Actually they also had exposure to the technology/knowledge when they met the Voth - they knew that they used TW as a method of propulsion - but beyond that... nothing concrete.

    Slipstream on the show DOES work for SF partly - meaning, there are some 'problems' but the technology gives ships that use it sustainable high speeds for a short amount of time.
    If you can operate within those limitations, you will severely cut down on the travel time in case of emergencies for example (an equivalent to Enterprise-D Warp engines being unable to sustain warp 9.6 for long periods of time before having to slow down and repair - it can be done periodically though and most of the time, just use regular Warp speeds).
     
  5. Guy Gardener

    Guy Gardener Fleet Admiral Admiral

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    You just said that the only reason hat they couldn't get transwarp to work is that they didn't know how to get transwarp to work, which is exactly what I said. It doesn't matter that they were extremely ignorant about transwarp and only a little ignorant about slipstream.

    Besides if in the middle Janeway didn't remember Barclay, then it's possible that a lot of seaon two didn't happen the way we saw it becuase we were following the wrong/a different timeline/timestream now.
     
  6. Dougelo7

    Dougelo7 Cadet Newbie

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    I remember reading that "transwarp" was a blanket term used to cover all speeds above warp 9.9999999999... until "quantum slipstream" was coined.

    In "Theshold," Tom Paris was just traveling at infinite velocity. He wasn't using a transwarp conduit like the Borg, so it wasn't the same kind of travel. Confusing, yes, but clarifying.

    Also, I think the novelized version of slipstream is faster than V1 but slower than V2 because V1, like you said, didn't use an optimized system. And V2 was so fast because it was unstable, like a vessel's maximum warp. SF's slipstream enhancements probably involved finding a balance between speed and sustainability, which ended up being 2,000 LYph.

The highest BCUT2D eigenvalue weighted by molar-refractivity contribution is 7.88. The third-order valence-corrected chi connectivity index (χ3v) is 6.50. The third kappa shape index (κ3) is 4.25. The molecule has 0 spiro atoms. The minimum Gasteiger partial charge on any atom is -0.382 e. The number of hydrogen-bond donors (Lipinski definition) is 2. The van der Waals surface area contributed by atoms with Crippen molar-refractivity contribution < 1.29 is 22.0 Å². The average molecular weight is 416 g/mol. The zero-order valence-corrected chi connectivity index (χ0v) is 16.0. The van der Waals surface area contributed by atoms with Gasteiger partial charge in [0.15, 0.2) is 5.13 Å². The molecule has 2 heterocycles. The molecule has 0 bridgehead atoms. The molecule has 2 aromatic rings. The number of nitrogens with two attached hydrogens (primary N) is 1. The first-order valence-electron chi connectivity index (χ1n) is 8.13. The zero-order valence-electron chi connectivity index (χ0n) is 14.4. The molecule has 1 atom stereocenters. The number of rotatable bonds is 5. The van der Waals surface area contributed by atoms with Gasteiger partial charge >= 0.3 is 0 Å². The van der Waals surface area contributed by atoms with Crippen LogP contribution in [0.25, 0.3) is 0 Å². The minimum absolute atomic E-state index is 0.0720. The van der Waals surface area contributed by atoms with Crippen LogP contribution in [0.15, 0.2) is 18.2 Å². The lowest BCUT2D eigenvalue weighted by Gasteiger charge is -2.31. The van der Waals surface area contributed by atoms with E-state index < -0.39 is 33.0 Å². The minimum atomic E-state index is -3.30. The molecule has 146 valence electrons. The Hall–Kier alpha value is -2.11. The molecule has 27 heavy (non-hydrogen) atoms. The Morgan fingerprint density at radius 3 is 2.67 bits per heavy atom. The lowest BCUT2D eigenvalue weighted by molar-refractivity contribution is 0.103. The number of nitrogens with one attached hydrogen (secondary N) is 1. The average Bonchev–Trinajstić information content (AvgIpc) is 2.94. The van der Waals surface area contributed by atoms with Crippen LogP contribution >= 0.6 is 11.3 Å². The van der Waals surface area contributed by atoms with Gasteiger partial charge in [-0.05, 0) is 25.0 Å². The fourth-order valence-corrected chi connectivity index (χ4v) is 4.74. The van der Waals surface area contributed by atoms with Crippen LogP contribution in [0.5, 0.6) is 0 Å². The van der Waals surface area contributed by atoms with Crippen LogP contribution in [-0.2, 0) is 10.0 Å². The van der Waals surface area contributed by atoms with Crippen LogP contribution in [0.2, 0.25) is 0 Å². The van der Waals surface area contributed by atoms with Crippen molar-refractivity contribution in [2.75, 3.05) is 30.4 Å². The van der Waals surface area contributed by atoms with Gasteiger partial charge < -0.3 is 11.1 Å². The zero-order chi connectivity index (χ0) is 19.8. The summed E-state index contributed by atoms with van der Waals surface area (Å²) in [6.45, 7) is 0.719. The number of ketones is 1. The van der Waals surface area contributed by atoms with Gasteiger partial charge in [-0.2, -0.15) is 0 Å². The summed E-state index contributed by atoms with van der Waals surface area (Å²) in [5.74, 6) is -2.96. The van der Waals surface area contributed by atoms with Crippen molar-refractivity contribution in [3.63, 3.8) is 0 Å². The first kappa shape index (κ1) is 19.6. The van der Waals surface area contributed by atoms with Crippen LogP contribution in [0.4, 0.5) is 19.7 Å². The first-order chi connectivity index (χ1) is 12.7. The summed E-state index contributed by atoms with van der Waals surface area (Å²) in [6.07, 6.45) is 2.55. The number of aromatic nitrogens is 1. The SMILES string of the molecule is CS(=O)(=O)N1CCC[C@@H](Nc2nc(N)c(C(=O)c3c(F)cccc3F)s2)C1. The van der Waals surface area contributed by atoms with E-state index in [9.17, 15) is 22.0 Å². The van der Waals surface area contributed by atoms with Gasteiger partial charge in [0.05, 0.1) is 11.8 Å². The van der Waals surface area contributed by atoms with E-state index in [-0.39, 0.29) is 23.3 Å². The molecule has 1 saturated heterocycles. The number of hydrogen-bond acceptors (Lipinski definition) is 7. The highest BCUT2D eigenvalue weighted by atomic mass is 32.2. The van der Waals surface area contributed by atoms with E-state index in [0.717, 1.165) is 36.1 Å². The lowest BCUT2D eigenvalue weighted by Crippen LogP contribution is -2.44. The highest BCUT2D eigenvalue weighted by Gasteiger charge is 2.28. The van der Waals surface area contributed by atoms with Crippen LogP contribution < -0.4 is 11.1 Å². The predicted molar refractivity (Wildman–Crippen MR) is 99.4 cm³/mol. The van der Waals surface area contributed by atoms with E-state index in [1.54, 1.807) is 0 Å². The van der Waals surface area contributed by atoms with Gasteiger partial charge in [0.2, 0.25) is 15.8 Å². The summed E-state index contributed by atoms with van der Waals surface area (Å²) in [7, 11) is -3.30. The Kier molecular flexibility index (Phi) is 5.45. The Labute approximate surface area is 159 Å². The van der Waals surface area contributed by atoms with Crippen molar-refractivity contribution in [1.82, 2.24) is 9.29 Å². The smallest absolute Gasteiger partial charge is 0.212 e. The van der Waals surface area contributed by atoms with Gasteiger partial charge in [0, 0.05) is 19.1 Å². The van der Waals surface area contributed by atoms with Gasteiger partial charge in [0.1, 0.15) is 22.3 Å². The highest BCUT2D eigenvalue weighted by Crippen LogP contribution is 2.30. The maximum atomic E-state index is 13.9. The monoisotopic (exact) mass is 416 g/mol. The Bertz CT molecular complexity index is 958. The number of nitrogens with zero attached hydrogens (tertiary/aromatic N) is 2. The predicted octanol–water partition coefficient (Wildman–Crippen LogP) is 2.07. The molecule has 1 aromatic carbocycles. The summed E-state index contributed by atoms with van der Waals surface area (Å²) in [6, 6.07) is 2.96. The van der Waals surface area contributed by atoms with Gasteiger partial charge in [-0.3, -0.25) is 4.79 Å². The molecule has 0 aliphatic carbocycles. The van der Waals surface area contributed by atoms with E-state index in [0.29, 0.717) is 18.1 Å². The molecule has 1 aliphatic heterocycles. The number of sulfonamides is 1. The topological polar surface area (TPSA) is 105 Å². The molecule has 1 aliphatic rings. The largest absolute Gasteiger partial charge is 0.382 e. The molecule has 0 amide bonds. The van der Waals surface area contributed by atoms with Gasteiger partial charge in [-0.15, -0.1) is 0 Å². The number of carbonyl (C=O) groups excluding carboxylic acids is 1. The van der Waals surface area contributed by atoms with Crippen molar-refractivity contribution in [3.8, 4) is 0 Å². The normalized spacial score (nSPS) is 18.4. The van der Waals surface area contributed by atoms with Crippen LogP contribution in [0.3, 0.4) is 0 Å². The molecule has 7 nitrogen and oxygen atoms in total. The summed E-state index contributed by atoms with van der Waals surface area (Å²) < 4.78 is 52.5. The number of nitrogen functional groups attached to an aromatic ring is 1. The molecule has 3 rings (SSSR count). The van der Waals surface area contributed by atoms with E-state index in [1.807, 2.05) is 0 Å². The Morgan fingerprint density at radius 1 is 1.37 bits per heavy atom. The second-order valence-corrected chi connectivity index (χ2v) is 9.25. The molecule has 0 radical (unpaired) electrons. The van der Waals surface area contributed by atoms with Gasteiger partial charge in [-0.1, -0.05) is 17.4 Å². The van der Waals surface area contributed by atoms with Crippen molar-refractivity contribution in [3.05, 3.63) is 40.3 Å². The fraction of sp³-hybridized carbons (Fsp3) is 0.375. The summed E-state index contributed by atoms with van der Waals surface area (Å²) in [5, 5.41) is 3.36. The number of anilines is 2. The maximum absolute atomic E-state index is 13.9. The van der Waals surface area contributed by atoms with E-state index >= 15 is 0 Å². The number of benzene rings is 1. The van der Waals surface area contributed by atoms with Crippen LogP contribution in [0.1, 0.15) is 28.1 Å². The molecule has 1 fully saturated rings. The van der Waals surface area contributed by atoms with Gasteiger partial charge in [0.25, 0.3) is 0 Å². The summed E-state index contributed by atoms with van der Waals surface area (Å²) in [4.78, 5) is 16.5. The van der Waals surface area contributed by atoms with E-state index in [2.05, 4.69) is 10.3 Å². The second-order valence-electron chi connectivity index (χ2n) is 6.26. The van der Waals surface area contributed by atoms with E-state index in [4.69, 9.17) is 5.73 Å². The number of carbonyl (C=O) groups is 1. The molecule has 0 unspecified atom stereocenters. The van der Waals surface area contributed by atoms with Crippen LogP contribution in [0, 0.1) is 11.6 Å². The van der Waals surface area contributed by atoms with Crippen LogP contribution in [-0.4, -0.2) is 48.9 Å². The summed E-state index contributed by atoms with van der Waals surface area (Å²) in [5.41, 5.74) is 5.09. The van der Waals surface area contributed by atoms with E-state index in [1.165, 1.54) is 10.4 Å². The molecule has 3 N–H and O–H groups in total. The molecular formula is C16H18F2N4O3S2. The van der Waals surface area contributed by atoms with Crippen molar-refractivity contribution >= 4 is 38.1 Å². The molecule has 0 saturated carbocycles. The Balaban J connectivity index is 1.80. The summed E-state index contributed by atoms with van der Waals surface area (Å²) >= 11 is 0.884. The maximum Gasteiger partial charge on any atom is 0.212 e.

So the only obstacles to a two-month intergalactic journey would be fried gel packs, compromised structural integrity, and the galactic barrier. I can see SF overcoming the first two, but I don't know about the third. Thoughts?
     
  7. Guy Gardener

    Guy Gardener Fleet Admiral Admiral

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    All they need is a Medusan navigator and they're sweet.

    After that position is staffed, then all they need to do is somehow to stop Kim from falling in love with her.
     
  8. Mage

    Mage Commodore Commodore

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    Hell, the Beyer-novels did something the show itself never did, and that was to make Voyager interesting. So in my book, Beyer rules. And if she made QSD work, it works.

    Bring on the rest of the universe people!!!
     
  9. Hartzilla2007

    Hartzilla2007 Vice Admiral Admiral

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    actually I believe David Mack made it work.
     
  10. Mage

    Mage Commodore Commodore

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    Well yeah, but only for one short experimental jump. ;) And Kirsten made if both fail (with the crystals going belly-up) and working again (with B'Elanna's solution).

    IMO, TrekLit in general has been doing a really great job of making Star Trek as a whole interesting again.
     
  11. Ezri D

    Ezri D Lieutenant

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    Slipstream would be interesting with a 24th century federation going to the Andromeda Galaxy or others. There is a old saying, "you cannot put the band back together again." The idea to have Voyager and her crew all going back into space is a non-starter.
     
  12. Lindley

    Lindley Moderator with a Soul Moderator

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    The web series Star Trek: Odyssey portrays a starship with a (temporarily) working slipstream drive exploring Andromeda.

    Slipstream works in that case due to Omega particle research, as established in its parent show, Star Trek: Hidden Frontier.
     
  13. King Daniel Beyond

    King Daniel Beyond Admiral Admiral